As a key element of the piece, Lyle, as vocalist, and violinist Wulliman used simple electronics she fashioned out of a stethoscope and a set of cheap headphones. Wulliman used the stethoscope, with a condenser microphone attached, to produce the sound of his heartbeat, providing the central rhythmic core of the piece [see also Richard Reed Parry’s music, Ed.]. Lyle reversed the directionality of the headphones, turning them into a contact microphone she held against her throat to amplify the physical sounds of her singing. The string instruments were also modified with “sul tasto” and “normale” felt wrapping to subdue the pitch and achieve a timbral unity with the hissing somatic sounds produced by Lyle and Wulliman.
The players aptly evoked the inner workings of the human mind striving for integration of the intentional self with the inherent self. The strings played hyper-kinetically, alternating passages working with and working against the heartbeat. Lyle gutturally sang a text extracted from several poems by Chicago writer Virginia Konchan1.
My body has never been my body
My horse is my body; my body, my horse
A heart splayed by a knife
Our feet bleed, buoyant, the body at its task
Motion understood is philosophy deferred
Do not look to me for answers
Lyle broke up her sung passages with wordless primal gulps and gurgles in her throat, ending the piece with a bravura solo improvisation to the beat of Wulliman’s heart.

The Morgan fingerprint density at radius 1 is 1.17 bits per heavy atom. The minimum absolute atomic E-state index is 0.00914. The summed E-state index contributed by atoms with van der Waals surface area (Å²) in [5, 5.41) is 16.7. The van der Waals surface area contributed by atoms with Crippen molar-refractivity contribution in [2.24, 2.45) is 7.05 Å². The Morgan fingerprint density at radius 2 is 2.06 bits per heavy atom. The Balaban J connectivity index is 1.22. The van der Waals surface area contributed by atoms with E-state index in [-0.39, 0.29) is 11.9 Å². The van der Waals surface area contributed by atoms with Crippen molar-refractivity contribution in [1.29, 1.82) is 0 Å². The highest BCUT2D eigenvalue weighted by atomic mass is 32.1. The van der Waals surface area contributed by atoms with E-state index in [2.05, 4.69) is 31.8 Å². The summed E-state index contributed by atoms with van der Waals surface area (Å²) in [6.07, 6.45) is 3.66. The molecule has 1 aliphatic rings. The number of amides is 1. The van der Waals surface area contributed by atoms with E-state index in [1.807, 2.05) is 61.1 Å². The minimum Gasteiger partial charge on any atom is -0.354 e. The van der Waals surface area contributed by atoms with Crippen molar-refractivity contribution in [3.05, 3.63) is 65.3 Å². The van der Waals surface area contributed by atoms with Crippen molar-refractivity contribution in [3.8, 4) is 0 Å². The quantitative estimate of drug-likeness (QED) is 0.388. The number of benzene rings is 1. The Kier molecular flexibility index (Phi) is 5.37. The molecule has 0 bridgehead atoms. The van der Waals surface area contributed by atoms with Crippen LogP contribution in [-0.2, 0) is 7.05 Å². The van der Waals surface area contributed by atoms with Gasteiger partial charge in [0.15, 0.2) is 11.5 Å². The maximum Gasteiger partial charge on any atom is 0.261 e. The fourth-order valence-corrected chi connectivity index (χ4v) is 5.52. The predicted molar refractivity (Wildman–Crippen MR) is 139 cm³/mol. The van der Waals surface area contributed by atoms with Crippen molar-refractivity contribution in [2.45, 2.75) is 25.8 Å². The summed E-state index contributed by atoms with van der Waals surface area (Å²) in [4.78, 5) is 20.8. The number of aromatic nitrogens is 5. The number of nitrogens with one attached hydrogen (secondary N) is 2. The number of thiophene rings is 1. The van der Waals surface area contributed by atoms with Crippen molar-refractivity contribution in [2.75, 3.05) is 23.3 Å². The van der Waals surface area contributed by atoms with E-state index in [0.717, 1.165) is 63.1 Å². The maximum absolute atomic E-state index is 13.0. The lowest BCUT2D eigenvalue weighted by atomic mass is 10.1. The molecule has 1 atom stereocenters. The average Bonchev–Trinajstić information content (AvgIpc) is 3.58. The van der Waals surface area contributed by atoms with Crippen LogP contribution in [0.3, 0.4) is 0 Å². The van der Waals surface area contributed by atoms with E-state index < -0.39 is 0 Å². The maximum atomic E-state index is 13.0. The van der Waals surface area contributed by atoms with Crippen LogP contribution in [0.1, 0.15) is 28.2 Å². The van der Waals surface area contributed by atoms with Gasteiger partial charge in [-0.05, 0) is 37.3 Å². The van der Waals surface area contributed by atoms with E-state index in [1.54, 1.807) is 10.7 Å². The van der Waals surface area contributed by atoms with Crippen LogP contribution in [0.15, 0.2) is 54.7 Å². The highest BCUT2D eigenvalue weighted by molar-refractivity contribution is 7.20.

The evening’s other contemporary pieces were also well crafted and compellingly played. Albumblatt, by Hans Thomalla, a professor at Northwestern, explores the temporal nature of music in a dialectic process. Starting with a melodic line passed from player to player, it rotated through the ensemble in a fugal manner, sounding as if coming from a slow-rotating Leslie speaker. The intensity rose from increasing bow pressure, then receded until the sound became the pure scratching of horsehair dragged across tensioned metal wire. The process then reversed and slowly a perceptible melodic line reappeared. Chris Fisher-Lochhead’s arrangement of James Blake’s pop earworm I Never Learnt to Share explored the tension between fundamental musical elements emerging from his transcription of the piece and the unique nuances realized in the recording. To our ears, this arrangement was quite effective and more interesting than the original material.
Spektral’s dedication to intermixing classic pieces with music of the moment is tremendously effective in providing the audience with the context of the long arc and extraordinary breadth of the String Quartet canon. They played the classical pieces on the Sampler Pack menu not with stilted reverence but with deep familiarity and affection. Among this evening’s fare, the Allegro molto finale to Beethoven’s Opus 59, No. 3 stood out. In this spirited piece, the Spektral Quartet proved that, all these years later, Beethoven is still badass enough for The Empty Bottle or any venue you can name.
Spektral Quartet’s Sampler Pack was the first of several contemporary music events to be offered at The Empty Bottle this season. The new Unfamilair Music Series is being curated by Doyle Armbrust and will include concerts by Ensemble Dal Niente, the Q Ensemble, Access Contemporary Music, and the City of Tomorrow.
1 Text for Inkblot was extracted from Virginia Konchan’s poems Love Story and The Rose-Way in Giverny originally published in The New Yorker, Aqualung (originally titled Napoleon Sings Along To Aqualung), and Annus Mirabilis of Mäda Primavesi as yet unpublished.